Shape the dough either putting it in a tin or on a greased baking tray. You could shape it into what looks like a French baguette. It should then be left for an hour or so to ‘prove’ (rise).
To give it a golden look, glaze with a beaten egg that has had a pinch of salt added. Put in a hot oven, 200C for 20 – 25 minutes. You know the bread is ready if it sounds hollow when tapped underneath.
Nothing can beat the aroma and taste of freshly baked bread. Enjoy!

The Magazine Connection is a group of four high quality magazines delivered to 23500 homes on the North Hampshire/Surrey borders. Designed to help local businesses promote their products/services to residents the magazines (the first of which was published in 2005) have a truly local feel, with local photos on the covers and lots of Community Content. They also include interesting articles among which is a new regular column “Food Trends” written by Natasha Blair. www.themagazineconnection.co.uk

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Little Venice Dog-friendly Cafe in Garden Centre

Clifton Nurseries

Dog-friendly Quince Tree Café at Clifton Nurseries

The Quince Tree Café, hidden away in an otherwise residential area bordering on Little Venice, is where you are likely to find many of the locals. Walk down a passage way where on either side are huge plants, and you are in Clifton Nurseries, one of Central London’s leading places to buy flowers. Rows upon row of flowering plants are on display just waiting to be bought. On the left in what looks like a large greenhouse/conservatory are a huge selection of houseplants. Here curled up on the counter you are also likely to find the resident cat!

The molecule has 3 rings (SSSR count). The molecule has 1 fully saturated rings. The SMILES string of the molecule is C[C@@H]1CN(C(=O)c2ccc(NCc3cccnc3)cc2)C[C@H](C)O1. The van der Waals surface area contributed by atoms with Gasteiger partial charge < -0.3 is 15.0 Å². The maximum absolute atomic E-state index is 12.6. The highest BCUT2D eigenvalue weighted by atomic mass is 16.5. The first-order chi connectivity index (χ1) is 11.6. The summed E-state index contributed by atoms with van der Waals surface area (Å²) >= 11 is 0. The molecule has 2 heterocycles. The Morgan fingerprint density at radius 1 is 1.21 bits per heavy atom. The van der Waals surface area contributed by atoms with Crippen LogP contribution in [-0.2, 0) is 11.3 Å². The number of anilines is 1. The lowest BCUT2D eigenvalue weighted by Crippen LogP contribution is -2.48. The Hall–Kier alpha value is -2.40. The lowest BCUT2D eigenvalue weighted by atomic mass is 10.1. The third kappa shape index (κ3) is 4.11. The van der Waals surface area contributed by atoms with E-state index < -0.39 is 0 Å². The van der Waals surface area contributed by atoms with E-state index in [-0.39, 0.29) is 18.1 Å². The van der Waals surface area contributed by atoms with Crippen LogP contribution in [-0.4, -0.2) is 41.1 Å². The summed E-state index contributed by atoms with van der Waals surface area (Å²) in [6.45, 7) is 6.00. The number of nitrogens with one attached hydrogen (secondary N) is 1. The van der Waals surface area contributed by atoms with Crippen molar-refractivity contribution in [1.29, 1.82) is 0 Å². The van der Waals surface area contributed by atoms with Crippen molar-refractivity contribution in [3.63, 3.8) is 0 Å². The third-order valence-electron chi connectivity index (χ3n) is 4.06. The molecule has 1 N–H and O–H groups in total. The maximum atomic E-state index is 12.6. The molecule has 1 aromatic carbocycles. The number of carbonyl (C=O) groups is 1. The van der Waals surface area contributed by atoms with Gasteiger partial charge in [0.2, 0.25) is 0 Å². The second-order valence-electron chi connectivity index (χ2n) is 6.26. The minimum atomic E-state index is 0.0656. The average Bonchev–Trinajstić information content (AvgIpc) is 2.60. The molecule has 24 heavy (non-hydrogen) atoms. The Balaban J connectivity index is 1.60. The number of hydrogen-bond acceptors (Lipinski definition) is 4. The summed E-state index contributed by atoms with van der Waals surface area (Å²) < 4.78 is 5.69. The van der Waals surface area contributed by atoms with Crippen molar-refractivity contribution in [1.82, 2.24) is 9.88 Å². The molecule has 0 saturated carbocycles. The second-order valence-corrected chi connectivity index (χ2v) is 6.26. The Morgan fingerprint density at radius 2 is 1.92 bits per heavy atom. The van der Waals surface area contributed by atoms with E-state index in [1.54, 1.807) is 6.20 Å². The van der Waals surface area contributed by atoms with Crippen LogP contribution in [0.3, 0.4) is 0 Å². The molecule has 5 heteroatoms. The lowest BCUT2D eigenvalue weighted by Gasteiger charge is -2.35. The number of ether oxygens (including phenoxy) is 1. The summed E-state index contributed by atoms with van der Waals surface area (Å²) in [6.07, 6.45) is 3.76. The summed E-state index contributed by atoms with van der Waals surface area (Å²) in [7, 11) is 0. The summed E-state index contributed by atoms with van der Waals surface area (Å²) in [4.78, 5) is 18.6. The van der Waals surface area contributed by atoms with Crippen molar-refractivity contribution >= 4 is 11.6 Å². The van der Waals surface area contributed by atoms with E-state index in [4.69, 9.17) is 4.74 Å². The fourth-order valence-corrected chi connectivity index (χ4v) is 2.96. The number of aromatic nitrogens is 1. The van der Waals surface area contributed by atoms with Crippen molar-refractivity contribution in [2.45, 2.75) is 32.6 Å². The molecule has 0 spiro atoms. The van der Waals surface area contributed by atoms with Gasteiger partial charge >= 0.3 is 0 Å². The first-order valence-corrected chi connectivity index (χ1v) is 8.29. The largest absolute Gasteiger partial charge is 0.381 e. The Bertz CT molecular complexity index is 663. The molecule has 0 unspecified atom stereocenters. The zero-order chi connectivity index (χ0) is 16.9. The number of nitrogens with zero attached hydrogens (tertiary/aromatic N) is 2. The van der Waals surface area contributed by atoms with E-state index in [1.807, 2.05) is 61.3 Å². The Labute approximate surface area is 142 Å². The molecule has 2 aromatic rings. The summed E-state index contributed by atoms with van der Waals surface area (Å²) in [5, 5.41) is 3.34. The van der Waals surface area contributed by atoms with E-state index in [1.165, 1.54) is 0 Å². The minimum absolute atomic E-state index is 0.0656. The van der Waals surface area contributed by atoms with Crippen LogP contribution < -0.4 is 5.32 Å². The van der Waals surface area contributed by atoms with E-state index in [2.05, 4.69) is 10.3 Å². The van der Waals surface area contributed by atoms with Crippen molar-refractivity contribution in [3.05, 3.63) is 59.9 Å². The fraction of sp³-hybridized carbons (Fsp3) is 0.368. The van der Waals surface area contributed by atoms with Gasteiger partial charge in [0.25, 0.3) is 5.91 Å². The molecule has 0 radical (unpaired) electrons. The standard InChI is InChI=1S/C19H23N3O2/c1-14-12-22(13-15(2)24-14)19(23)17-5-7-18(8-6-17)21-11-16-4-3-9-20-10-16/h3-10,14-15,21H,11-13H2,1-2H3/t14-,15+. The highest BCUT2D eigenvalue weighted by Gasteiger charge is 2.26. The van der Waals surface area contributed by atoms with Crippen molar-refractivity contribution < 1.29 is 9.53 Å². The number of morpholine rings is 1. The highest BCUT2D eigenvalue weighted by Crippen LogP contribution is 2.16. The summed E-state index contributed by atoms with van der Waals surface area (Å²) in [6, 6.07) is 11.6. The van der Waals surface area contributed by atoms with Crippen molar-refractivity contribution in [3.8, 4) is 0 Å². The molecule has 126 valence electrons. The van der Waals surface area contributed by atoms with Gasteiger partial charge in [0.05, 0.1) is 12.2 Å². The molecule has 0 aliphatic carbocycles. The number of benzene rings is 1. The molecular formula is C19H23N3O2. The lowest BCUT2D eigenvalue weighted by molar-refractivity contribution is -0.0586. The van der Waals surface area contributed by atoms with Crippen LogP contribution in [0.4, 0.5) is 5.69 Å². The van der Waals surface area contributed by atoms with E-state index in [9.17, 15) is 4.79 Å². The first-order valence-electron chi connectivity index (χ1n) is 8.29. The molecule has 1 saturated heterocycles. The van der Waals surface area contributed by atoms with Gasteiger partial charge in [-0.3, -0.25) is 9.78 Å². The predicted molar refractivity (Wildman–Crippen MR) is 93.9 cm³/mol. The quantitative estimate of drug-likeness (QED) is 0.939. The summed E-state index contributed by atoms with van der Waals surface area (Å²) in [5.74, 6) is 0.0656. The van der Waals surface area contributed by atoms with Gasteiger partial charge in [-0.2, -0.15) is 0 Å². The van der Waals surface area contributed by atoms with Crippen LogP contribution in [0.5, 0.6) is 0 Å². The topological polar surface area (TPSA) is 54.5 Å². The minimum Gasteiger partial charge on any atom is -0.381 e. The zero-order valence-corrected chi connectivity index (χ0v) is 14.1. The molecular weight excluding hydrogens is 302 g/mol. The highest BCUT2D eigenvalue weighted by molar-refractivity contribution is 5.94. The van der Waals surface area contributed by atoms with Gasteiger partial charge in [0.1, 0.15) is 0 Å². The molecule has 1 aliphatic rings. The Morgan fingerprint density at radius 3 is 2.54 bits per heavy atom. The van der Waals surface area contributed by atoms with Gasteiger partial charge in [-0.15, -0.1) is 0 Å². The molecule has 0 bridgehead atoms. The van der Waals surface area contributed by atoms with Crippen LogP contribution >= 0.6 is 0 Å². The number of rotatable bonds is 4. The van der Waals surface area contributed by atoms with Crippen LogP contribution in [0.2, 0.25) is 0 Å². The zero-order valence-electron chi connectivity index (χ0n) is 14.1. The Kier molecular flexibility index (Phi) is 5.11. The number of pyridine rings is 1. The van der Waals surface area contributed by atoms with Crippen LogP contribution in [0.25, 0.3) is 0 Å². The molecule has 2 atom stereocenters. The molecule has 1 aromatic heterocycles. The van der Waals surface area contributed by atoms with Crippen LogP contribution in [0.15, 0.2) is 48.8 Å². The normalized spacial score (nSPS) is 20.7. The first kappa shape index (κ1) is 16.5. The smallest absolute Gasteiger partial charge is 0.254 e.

On the far right, half hidden by plants is another glassed airy conservatory. This is the Quince Tree Café. Open throughout the day, the menu is small but there are always a few extra dishes of the day. They claim to only buy British meat, support local suppliers, and use responsibly sourced ingredients. Even more important for me, a bonus is that Poppy, my Coton du Tulear is welcome and even supplied with her own bowl of water.

My free-range scrambled eggs(£6)were served on sourdough toast as was my friend’s smashed avocado with slow-roasted cherry tomatoes (£7). A full English will set you back £11. Freshly pressed juices range from £3.95 for orange to £4.75 for strawberry, orange and pear.

Open Mon – Sat: 9am – 5.30pm
Sun: 10am – 4.00pm Breakfast is served until 12pm and 12.30pm on Sunday.

Address: 5A Clifton Villas, London W9 2PH.
Phone: 020 7432 1867